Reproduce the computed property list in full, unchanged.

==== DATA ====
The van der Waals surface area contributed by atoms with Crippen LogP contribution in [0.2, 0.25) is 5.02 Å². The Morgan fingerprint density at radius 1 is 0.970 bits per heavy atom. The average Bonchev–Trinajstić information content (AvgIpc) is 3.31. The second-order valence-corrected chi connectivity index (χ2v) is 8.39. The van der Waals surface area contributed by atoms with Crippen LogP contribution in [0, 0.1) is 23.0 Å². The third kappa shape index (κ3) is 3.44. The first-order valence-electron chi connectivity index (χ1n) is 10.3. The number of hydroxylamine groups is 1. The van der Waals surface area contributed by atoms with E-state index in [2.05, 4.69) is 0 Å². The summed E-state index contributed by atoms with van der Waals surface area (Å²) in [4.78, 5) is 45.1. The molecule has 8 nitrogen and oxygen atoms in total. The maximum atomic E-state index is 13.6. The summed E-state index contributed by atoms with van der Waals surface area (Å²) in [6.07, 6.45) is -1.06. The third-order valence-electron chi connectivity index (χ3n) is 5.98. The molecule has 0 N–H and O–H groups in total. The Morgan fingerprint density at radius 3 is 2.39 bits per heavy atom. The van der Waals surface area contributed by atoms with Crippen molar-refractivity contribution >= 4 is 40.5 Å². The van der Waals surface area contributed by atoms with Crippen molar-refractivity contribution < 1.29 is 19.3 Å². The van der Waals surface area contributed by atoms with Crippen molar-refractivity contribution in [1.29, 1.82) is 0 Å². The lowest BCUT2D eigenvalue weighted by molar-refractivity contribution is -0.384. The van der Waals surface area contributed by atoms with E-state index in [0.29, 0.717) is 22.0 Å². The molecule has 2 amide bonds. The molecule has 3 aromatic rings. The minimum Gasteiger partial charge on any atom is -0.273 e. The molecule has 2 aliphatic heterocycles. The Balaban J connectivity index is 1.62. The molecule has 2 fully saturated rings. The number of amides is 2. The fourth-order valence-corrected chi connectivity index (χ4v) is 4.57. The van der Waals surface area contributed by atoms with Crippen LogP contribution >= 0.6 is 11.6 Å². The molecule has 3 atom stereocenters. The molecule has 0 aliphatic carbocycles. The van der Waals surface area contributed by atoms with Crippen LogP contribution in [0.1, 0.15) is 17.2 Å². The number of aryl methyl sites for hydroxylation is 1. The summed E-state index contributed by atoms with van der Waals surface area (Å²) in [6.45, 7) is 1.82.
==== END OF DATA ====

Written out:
The van der Waals surface area contributed by atoms with Crippen LogP contribution in [0.2, 0.25) is 5.02 Å². The Morgan fingerprint density at radius 1 is 0.970 bits per heavy atom. The average Bonchev–Trinajstić information content (AvgIpc) is 3.31. The second-order valence-corrected chi connectivity index (χ2v) is 8.39. The van der Waals surface area contributed by atoms with Crippen LogP contribution in [0, 0.1) is 23.0 Å². The third kappa shape index (κ3) is 3.44. The first-order valence-electron chi connectivity index (χ1n) is 10.3. The number of hydroxylamine groups is 1. The van der Waals surface area contributed by atoms with E-state index in [2.05, 4.69) is 0 Å². The summed E-state index contributed by atoms with van der Waals surface area (Å²) in [4.78, 5) is 45.1. The molecule has 8 nitrogen and oxygen atoms in total. The maximum atomic E-state index is 13.6. The summed E-state index contributed by atoms with van der Waals surface area (Å²) in [6.07, 6.45) is -1.06. The third-order valence-electron chi connectivity index (χ3n) is 5.98. The molecule has 0 N–H and O–H groups in total. The Morgan fingerprint density at radius 3 is 2.39 bits per heavy atom. The van der Waals surface area contributed by atoms with Crippen molar-refractivity contribution >= 4 is 40.5 Å². The van der Waals surface area contributed by atoms with Crippen molar-refractivity contribution < 1.29 is 19.3 Å². The van der Waals surface area contributed by atoms with Crippen molar-refractivity contribution in [1.29, 1.82) is 0 Å². The lowest BCUT2D eigenvalue weighted by molar-refractivity contribution is -0.384. The van der Waals surface area contributed by atoms with E-state index in [0.29, 0.717) is 22.0 Å². The molecule has 2 amide bonds. The molecule has 3 aromatic rings. The minimum Gasteiger partial charge on any atom is -0.273 e. The molecule has 2 aliphatic heterocycles. The Balaban J connectivity index is 1.62. The molecule has 2 fully saturated rings. The number of amides is 2. The fourth-order valence-corrected chi connectivity index (χ4v) is 4.57. The van der Waals surface area contributed by atoms with Crippen LogP contribution >= 0.6 is 11.6 Å². The molecule has 3 atom stereocenters. The molecule has 0 aliphatic carbocycles. The van der Waals surface area contributed by atoms with Crippen LogP contribution in [0.1, 0.15) is 17.2 Å². The number of aryl methyl sites for hydroxylation is 1. The summed E-state index contributed by atoms with van der Waals surface area (Å²) in [6.45, 7) is 1.82.